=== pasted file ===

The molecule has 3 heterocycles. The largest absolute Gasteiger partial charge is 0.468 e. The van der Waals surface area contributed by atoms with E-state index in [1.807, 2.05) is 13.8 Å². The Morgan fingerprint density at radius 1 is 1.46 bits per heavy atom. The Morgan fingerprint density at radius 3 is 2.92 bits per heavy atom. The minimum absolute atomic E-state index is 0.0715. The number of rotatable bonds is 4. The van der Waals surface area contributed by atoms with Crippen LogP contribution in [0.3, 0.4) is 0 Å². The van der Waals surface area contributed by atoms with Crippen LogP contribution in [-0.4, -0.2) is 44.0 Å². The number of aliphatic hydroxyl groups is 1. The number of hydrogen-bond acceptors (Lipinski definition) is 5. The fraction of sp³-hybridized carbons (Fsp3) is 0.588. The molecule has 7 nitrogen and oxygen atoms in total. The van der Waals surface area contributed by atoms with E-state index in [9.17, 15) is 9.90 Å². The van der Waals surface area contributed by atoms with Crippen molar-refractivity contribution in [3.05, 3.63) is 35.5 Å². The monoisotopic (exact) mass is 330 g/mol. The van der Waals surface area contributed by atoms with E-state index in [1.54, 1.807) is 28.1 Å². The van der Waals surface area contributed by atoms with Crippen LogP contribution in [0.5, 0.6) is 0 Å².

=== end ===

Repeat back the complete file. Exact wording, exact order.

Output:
The molecule has 3 heterocycles. The largest absolute Gasteiger partial charge is 0.468 e. The van der Waals surface area contributed by atoms with E-state index in [1.807, 2.05) is 13.8 Å². The Morgan fingerprint density at radius 1 is 1.46 bits per heavy atom. The Morgan fingerprint density at radius 3 is 2.92 bits per heavy atom. The minimum absolute atomic E-state index is 0.0715. The number of rotatable bonds is 4. The van der Waals surface area contributed by atoms with Crippen LogP contribution in [0.3, 0.4) is 0 Å². The van der Waals surface area contributed by atoms with Crippen LogP contribution in [-0.4, -0.2) is 44.0 Å². The number of aliphatic hydroxyl groups is 1. The number of hydrogen-bond acceptors (Lipinski definition) is 5. The fraction of sp³-hybridized carbons (Fsp3) is 0.588. The molecule has 7 nitrogen and oxygen atoms in total. The van der Waals surface area contributed by atoms with E-state index in [9.17, 15) is 9.90 Å². The van der Waals surface area contributed by atoms with Crippen molar-refractivity contribution in [3.05, 3.63) is 35.5 Å². The monoisotopic (exact) mass is 330 g/mol. The van der Waals surface area contributed by atoms with E-state index in [1.54, 1.807) is 28.1 Å². The van der Waals surface area contributed by atoms with Crippen LogP contribution in [0.5, 0.6) is 0 Å².